Toyota developing silicon-carbide microchip for its hybrid vehicles

To make them even more efficient
May 22, 2014
CAR BRANDS IN THIS ARTICLE Philippine Car News - Toyota developing silicon-carbide microchip for its hybrid vehicles

Toyota is developing a semiconductor microchip for its hybrid vehicles that will make use of silicon carbide, one of the hardest materials after diamond.

Developed in collaboration with Denso and Toyota Central R&D Labs, the silicon-carbide semiconductor chip can theoretically improve the fuel efficiency of hybrid vehicles by 10%. In addition, compared to power control units that utilize silicon-only semiconductors, a silicon-carbide semiconductor-equipped power control unit is 80% smaller.

According to Toyota, approximately 25% of the total electrical power loss a hybrid vehicle experiences can be attributed to the power control unit, "with an estimated 20% of the total loss associated with the power semiconductors alone." A key solution then to improve fuel efficiency is to improve power semiconductor efficiency, specifically by reducing resistance experienced by the passing current.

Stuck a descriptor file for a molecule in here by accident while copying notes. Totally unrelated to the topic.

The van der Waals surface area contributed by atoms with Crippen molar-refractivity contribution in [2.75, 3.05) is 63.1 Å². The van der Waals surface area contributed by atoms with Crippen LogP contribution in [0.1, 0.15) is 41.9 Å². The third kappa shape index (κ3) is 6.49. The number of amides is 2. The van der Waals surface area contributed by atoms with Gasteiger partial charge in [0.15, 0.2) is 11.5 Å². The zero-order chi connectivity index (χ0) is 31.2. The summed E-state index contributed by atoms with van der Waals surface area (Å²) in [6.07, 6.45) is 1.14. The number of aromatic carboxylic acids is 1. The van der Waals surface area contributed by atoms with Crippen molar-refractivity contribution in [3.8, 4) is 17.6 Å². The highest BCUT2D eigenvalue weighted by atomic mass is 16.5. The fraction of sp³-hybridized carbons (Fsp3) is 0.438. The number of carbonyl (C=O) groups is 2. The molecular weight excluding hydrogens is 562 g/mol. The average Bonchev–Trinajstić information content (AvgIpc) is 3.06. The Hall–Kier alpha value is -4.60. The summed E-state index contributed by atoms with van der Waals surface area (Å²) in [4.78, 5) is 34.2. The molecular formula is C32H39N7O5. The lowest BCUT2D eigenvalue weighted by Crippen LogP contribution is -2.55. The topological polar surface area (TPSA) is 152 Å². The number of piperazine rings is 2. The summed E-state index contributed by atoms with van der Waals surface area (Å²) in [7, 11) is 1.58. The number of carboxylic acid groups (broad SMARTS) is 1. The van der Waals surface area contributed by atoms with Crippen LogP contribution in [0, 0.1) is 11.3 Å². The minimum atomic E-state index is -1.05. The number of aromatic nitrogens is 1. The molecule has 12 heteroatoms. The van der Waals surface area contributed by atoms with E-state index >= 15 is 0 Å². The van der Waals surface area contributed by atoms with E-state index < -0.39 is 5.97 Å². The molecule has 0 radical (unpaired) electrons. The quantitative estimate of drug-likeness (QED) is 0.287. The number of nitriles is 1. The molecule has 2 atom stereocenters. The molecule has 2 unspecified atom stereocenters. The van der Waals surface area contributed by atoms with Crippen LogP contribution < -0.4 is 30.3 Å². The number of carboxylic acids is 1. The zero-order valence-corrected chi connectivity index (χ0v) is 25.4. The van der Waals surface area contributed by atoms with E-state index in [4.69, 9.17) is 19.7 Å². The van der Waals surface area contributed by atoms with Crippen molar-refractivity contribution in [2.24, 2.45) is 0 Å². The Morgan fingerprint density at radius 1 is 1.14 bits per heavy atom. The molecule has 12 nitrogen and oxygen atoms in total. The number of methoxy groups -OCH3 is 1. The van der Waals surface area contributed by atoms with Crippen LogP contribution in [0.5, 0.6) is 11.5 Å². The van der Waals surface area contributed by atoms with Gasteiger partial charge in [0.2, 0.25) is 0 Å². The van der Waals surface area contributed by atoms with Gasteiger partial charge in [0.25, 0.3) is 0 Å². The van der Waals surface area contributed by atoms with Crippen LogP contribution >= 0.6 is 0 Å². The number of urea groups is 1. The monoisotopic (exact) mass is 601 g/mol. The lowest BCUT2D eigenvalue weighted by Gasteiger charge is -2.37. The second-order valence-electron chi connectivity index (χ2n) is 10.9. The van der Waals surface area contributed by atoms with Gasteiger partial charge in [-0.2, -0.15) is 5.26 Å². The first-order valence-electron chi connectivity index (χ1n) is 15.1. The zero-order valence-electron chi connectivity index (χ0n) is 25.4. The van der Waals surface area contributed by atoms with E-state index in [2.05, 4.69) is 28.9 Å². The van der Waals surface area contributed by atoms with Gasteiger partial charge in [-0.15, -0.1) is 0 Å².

Toyota hopes to begin test-driving vehicles fitted with the new power control units "on public roads in Japan within a year" and plans to commercialize the technology by 2020.

Continue reading below ↓

Watch the video below to understand just how the silicon-carbide microchip compares against a regular silicon microchip.


If you're viewing this on a mobile device and can't see the video, please click here.

Continue reading below ↓
Recommended Videos
  • Quiz Results

  • TGP Rating:

    Starts at ₱

    TGP Rating:
    Starts at ₱